Iowa men's track: Hurdles duo leads Hawkeyes to best NCAA finish since 1967
Jaylan McConico had one small hiccup and fell one spot short of his ultimate goal. Jamal Britt matched the best 110-meter hurdles race of his life. Together, the Iowa teammates delivered a significant moment for Hawkeye men's track and field.
McConico finished second in Friday night's 110 hurdles final in the NCAA Outdoor Championships, and Britt came to the line in fourth for the weekend's statement performance for the Hawkeyes. They combined for 13 of Iowa's 19 team points, a total that was good for 12th place — the program's highest finish since a seventh in 1967.
McConico completed his dash at Hayward Field in 13.38 seconds, finishing a stride behind Alabama's Robert Dunning, who won gold in 13.25. McConico knows he could've gone a tick faster; he set Iowa's school record and the nation's No. 2 time, at 13.23, a month ago at the Big Ten championships.
"I thought Jaylan had it," Iowa track and field director Joey Woody said. "He had it from the gun through the seventh hurdle. I think he hit hurdle No. 8 and … recovered extremely well, but he was going to win it up until that hurdle."
The Bolingbrook, Illinois, product transferred to Iowa following his sophomore season at Illinois State. As a Hawkeye junior, McConico finished 11th at the NCAAs. But with the COVID-19 pandemic wiping out the 2020 outdoor season, McConico elected to use his “free” year of eligibility to take a title shot as a fifth-year senior.
McConico fell one spot short of becoming the Hawkeyes' first men’s outdoor champion at the NCAAs since the mile relay won it all in 1967.
Britt, a junior, ran 13.45 seconds, charging from lane 8 to take fourth (worth five team points).
“Really proud of both those guys. My heart’s out to Jaylan," Woody said. "He’s done an amazing job. He came to Iowa for one reason, and that was to win an NCAA championship.
“He had an extremely impressive outdoor season. I’m really proud of that guy and what he’s done for our program. … I think he’s got a great shot at making the Olympic team.”
Woody was excited about the thought of McConico, Britt and former Hawkeye Aaron Mallett competing at the U.S. Olympic Trials, back in Eugene. The first round of the 110 hurdles is June 25.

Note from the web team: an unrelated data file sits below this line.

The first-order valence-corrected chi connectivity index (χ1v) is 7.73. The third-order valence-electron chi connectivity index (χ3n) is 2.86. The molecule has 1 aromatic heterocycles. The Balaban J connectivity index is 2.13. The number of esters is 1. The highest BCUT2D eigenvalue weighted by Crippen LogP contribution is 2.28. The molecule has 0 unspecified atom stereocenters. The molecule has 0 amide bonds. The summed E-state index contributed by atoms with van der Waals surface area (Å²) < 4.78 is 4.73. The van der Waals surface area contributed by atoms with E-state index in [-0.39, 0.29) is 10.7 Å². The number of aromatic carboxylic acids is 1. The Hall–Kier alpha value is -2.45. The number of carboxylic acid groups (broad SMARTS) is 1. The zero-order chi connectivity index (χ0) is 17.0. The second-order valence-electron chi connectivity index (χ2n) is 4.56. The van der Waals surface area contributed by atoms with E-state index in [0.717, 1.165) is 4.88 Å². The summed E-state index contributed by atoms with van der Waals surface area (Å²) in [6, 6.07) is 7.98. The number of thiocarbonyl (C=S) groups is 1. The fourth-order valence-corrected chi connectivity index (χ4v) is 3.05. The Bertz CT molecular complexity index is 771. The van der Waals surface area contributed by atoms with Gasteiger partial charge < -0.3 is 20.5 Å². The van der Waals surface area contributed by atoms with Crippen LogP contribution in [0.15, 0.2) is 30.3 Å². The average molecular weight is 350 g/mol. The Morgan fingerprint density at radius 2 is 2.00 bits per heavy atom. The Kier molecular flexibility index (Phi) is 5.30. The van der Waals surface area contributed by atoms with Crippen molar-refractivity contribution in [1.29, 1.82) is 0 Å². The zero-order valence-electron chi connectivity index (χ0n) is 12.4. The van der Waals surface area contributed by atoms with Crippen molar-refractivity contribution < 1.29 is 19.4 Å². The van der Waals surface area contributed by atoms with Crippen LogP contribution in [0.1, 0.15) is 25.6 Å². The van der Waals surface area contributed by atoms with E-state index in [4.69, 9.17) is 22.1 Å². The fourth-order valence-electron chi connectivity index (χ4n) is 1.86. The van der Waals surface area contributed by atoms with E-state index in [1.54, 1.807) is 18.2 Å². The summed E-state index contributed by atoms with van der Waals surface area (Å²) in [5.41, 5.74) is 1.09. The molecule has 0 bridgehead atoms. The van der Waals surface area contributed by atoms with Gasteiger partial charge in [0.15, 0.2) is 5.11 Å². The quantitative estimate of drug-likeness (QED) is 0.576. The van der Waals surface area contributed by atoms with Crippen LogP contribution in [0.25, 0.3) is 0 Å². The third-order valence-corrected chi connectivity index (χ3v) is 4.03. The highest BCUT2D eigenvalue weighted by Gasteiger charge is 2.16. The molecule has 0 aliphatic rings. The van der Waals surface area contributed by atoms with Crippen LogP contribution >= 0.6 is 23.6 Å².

As a team, Iowa entered the meet with hopes of a top-10 NCAA finish. That's been the program goal under Woody, to be a consistent top-10 team nationally. Thanks to a season-best run of 3:02.54 for fifth place (and four team points) in the night's final event, the 4x400-meter relay, Iowa was the highest-finishing Big Ten and Midwest team. The Hawkeyes wound up two spots and 4½ points behind 10th-place Florida State.
The 4x400 team of Austin Lietz, Antonio Woodard, Julien Gillum and Wayne Lawrence Jr. registered the third-best time in Iowa history.
On Thursday, Iowa senior Will Daniels became the first Hawkeye decathlete to place in the top eight at the NCAAs, taking seventh place with 7,635 points. That was good for two Iowa team points. If Daniels had matched the school-record 7,864 points he scored at the Big Ten championships, he would’ve placed third.
"We just missed our team goal of scoring 20-plus and finish top 10, but I am extremely proud of this team and how well they competed this entire season," Woody said. "To win the Big Ten indoor championship, Big Ten outdoor championship and finish top 12 at the NCAA Outdoor Championships ... is unprecedented in the history of our program."
Tausaga finishes Iowa career with silver
Iowa fifth-year senior Laulaga Tausaga had the lead in the women's discus until Saturday evening's final throw from Arizona State's Jorinde van Klinken. Tausaga's season-best throw of 63.53 meters still was good enough for second place but one spot shy of defending her 2019 NCAA championship. Van Klinken's winning heave of 65.01 meters broke the NCAA meet record.
Combined with her sixth-place finish in the shot put, Tausaga accounted for all 11 of Iowa's team points, good for a 26th-place finish on the women's side.
“Lagi will forever go down as one of the all-time greatest athletes to ever wear a Iowa uniform in any sport," Woody said. "She has a bright future ahead of her in this sport, and I can’t wait to watch her compete next week at the trials."